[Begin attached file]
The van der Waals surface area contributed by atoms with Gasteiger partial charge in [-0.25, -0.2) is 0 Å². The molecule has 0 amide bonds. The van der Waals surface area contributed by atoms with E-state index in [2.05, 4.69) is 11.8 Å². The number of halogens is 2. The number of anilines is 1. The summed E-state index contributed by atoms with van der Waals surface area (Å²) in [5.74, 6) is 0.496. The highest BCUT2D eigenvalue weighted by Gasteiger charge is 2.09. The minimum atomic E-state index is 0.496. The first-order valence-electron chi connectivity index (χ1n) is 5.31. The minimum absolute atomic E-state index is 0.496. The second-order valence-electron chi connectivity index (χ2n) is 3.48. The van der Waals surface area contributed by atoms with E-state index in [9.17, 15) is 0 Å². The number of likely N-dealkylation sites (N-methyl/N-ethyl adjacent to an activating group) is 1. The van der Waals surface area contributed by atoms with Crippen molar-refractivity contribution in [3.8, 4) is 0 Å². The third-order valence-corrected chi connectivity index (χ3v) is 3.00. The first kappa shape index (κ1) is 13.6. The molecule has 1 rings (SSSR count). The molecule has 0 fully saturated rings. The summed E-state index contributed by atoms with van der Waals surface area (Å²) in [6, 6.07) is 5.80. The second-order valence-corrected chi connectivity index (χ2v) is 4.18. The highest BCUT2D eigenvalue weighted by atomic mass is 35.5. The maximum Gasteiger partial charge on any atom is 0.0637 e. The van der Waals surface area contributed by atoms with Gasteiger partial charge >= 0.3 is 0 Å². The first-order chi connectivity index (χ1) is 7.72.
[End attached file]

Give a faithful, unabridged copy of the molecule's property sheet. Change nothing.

The van der Waals surface area contributed by atoms with Gasteiger partial charge in [-0.25, -0.2) is 0 Å². The molecule has 0 amide bonds. The van der Waals surface area contributed by atoms with E-state index in [2.05, 4.69) is 11.8 Å². The number of halogens is 2. The number of anilines is 1. The summed E-state index contributed by atoms with van der Waals surface area (Å²) in [5.74, 6) is 0.496. The highest BCUT2D eigenvalue weighted by Gasteiger charge is 2.09. The minimum atomic E-state index is 0.496. The first-order valence-electron chi connectivity index (χ1n) is 5.31. The minimum absolute atomic E-state index is 0.496. The second-order valence-electron chi connectivity index (χ2n) is 3.48. The van der Waals surface area contributed by atoms with E-state index in [9.17, 15) is 0 Å². The number of likely N-dealkylation sites (N-methyl/N-ethyl adjacent to an activating group) is 1. The van der Waals surface area contributed by atoms with Crippen molar-refractivity contribution in [3.8, 4) is 0 Å². The third-order valence-corrected chi connectivity index (χ3v) is 3.00. The first kappa shape index (κ1) is 13.6. The molecule has 1 rings (SSSR count). The molecule has 0 fully saturated rings. The summed E-state index contributed by atoms with van der Waals surface area (Å²) in [6, 6.07) is 5.80. The second-order valence-corrected chi connectivity index (χ2v) is 4.18. The highest BCUT2D eigenvalue weighted by atomic mass is 35.5. The maximum Gasteiger partial charge on any atom is 0.0637 e. The van der Waals surface area contributed by atoms with Gasteiger partial charge >= 0.3 is 0 Å². The first-order chi connectivity index (χ1) is 7.72.